Any foreign visitor desiring to enter Japan must have a valid passport. A visa is required for citizens of countries that do not have visa exempt agreements with Japan. Please check the following URL for your VISA requirement and contact the nearest Japanese Embassy or Consulate for the visa requirements when you need VISA.
The organizer is not responsible for accidents that might occur. Participants are encouraged to purchase travel insurance before leaving their home country. Insurance plans typically cover accidental loss of belongings, medical costs in the case of injury or illness, and other possible risks of international travel.
Autumn starts in September with nice cool breezes after the hot and humid summer. It is a very refreshing period. Many leaves turn red and yellow and the temperature at night and in the morning can drop considerably. The average temperature in September in Okayama is 24.4℃
2-flat-pin plugs are used instead of columnar-shaped plugs or 3-pin plugs in Japan. The voltage used throughout Japan is 100 volts, A.C. There are two kinds of frequencies in use: 60 Hertz in Western Japan and 50 Hertz in Eastern Japan.
Only Japanese yen (JPY) is accepted in regular stores and restaurants. Certain foreign currencies may be accepted at a limited number of hotels, restaurants and souvenir shops. You can buy yen at foreign exchange banks and other authorized money exchangers on presentation of your passport. Withdrawing Japanese yen with foreign credit cards is possible in some convenience stores.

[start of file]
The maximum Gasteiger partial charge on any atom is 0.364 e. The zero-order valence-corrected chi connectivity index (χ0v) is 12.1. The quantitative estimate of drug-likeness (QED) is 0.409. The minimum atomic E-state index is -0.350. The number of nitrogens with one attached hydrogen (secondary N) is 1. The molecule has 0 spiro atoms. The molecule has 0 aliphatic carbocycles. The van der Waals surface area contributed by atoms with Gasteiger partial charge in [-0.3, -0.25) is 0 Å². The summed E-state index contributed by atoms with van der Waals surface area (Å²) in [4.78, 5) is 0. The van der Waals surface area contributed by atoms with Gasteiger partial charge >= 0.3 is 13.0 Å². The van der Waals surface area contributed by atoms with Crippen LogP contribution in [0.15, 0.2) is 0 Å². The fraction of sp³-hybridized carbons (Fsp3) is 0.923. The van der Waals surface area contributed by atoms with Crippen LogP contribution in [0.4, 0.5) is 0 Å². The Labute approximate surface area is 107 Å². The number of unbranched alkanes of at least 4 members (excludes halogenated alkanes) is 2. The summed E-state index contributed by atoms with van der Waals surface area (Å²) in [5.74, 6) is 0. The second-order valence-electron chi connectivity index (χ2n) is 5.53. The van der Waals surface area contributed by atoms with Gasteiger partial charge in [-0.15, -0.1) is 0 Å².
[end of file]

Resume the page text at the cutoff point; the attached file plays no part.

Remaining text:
Japanese money comes in bills (1,000yen, 2,000yen, 5,000yen and 10,000yen) and coins (1yen, 5yen, 10yen, 50yen, 100yen and 500yen).
Traveler's cheques are accepted by leading banks, hotels and stores in major cities. International credit cards such as VISA, Diners Club, MasterCard, American Express and JCB are also acceptable at these major establishments. Credit card transactions, however, are not always convenient outside big cities. Therefore obtaining cash beforehand is recommended when you travel to the countryside.
Individual tipping is not common in Japan, since a 10 to 15% service charge is added to the bill at leading hotels and higher-class restaurants.
To satisfy the demanding taste buds of locals and international visitors, the city's restaurants, cafes and bars strive to serve quality food and drinks at affordable prices in Japan.
Japan has a single time zone, nine hours ahead of UTC. Daylight Saving Time is not practiced in Japan.